An internal labor market (ILM) is an administrative unit within an organization in which the hiring, promotion, and wages of workers are governed by a set of rules and procedures, resulting in a job hierarchy, or job ladder. Three factors lead to an ILM: firm-specific skills required for the ILM jobs; on-the-job training necessary to gain the firm-specific skills; and workplace customs that form to support the ILM. The port of entry into an ILM is typically at the bottom of the job ladder in a relatively low-skilled position, such as management trainee. It is what connects the internal labor market to the external labor market (ELM). The rest of the jobs within the ILM are filled by the promotion or transfer of workers who have already gained entry. When someone at the top of the job ladder leaves, workers in the unit move up a “rung,” which creates a vacancy at the bottom. Competition for these jobs is limited to workers already employed within the firm. This restriction of competition for the upper-level jobs to those already employed in the firm, who might not be the most skilled, is the primary cost of an ILM.
Port-of-entry jobs involve intense competition among applicants because it is an entry to promotions, higher earnings, and job security. The administrative unit also faces competition from other employers for workers at this entry level. For the unit, the decision of whom to hire for these jobs is crucial because the worker will ideally be with the firm for a long time, and the firm will invest in the worker in the form of often-expensive firm-specific training. Firms thus spend much time and money in the selection of workers for these port positions, much more so than for positions without a job ladder in which little or no firm-specific skills and training are required, such as clerical or custodial positions.
Wages for the port positions, as for those jobs without job ladders in which the skills are transferable across employers, are determined by competitive pressures in the ELM. However, since jobs in the ILM are not standardized, wages are more wide-ranging. The upper wage limit is the marginal revenue product (MRP) of the worker, or the value of the worker to the firm in terms of revenue generated. The firm will not pay a wage higher than the worker’s MRP—that would mean the extra cost of employing the worker (the wage) would be higher than the extra benefit of the worker to the firm. The lowest wage the firm would have to pay to retain the worker is what the worker would earn in the ELM, which would be much less than what the worker could earn in the current firm because the worker’s firm-specific skills would not be as valuable to another firm. If a worker in an ILM were to quit or be fired, he or she would lose the position on the job ladder and have to begin again at a (lower) port of entry at another firm.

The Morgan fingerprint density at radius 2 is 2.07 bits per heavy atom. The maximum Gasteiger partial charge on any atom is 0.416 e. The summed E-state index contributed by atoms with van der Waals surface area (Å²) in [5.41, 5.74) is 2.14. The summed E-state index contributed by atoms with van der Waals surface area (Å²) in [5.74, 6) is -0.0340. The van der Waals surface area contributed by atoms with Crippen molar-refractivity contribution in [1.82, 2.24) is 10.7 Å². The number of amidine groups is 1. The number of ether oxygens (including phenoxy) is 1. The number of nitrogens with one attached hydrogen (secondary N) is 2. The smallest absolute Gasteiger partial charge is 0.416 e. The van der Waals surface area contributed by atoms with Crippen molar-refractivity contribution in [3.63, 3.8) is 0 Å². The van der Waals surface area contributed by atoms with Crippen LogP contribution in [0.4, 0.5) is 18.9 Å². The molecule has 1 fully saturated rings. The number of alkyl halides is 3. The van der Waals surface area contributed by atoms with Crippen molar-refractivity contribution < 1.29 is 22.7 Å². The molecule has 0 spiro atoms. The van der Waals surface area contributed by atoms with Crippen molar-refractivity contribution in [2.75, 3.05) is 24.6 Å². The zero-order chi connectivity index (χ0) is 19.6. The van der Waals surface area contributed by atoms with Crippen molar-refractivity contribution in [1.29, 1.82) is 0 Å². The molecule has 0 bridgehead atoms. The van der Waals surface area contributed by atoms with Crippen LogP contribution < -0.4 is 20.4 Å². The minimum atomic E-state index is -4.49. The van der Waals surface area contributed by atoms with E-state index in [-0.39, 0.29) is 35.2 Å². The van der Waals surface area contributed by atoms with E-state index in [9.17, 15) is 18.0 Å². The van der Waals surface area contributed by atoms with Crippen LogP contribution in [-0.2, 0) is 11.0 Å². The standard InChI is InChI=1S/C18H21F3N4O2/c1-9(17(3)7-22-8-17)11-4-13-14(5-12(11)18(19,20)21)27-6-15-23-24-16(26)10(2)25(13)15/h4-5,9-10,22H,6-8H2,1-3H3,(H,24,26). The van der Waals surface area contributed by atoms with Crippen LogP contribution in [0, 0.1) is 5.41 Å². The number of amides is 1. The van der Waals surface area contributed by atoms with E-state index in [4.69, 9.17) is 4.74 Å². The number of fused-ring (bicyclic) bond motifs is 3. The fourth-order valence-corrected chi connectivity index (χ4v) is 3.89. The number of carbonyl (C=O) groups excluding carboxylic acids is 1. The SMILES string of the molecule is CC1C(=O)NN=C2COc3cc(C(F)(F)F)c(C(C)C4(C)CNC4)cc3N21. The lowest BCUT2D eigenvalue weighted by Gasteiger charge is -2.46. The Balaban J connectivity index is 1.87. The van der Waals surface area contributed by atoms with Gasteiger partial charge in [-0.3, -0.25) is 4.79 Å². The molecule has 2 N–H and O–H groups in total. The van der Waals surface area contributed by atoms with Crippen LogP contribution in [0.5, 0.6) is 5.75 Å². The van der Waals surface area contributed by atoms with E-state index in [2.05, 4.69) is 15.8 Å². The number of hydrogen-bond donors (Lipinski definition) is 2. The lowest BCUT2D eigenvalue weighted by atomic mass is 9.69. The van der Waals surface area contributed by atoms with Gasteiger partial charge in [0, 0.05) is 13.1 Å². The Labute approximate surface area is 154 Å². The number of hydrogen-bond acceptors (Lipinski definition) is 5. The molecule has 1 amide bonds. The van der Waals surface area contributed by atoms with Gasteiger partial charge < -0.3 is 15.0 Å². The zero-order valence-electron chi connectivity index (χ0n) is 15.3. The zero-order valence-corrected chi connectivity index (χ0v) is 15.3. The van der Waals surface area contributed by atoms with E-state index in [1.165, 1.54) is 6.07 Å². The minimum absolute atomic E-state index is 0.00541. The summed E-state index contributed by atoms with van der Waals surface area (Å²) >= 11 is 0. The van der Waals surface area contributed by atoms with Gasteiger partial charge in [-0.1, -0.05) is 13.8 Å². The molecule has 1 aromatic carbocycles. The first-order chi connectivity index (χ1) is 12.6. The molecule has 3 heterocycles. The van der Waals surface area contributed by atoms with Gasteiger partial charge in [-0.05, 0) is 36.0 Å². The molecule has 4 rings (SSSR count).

The potential earnings loss from quitting an ILM creates lower labor turnover within the unit. This employee attachment to the firm and resulting lower turnover costs is an advantage of ILMs to the firm. Further, ILMs give employers an opportunity to observe productive characteristics of employees, allowing employers to make more informed decisions about whom to retain, train, and promote.
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2. P. B. Doeringer and M. J. Piore, Internal Labor Markets and Manpower Analysis(Heath Lexington Books, 1971);
3. David Fairris, “Internal Labor Markets and Worker Quits,” Industrial Relations (v.43/3, 2004);
4. Ming-Jen Lin, “Opening the Black Box: The Internal Labor Markets of Company X,” Human Resources Abstracts (v.42/1, 2007);
5. Craig MacMillan, Internal Labour Markets: An Institutional Perspective on Recent Research in Personnel Economics (Department of Economics, Macquarie University, 2007);
6. I. Ohashi and T. Tachibanaki, eds., Internal Labour Markets, Incentives, and Employment (St. Martin’s Press, 1998).
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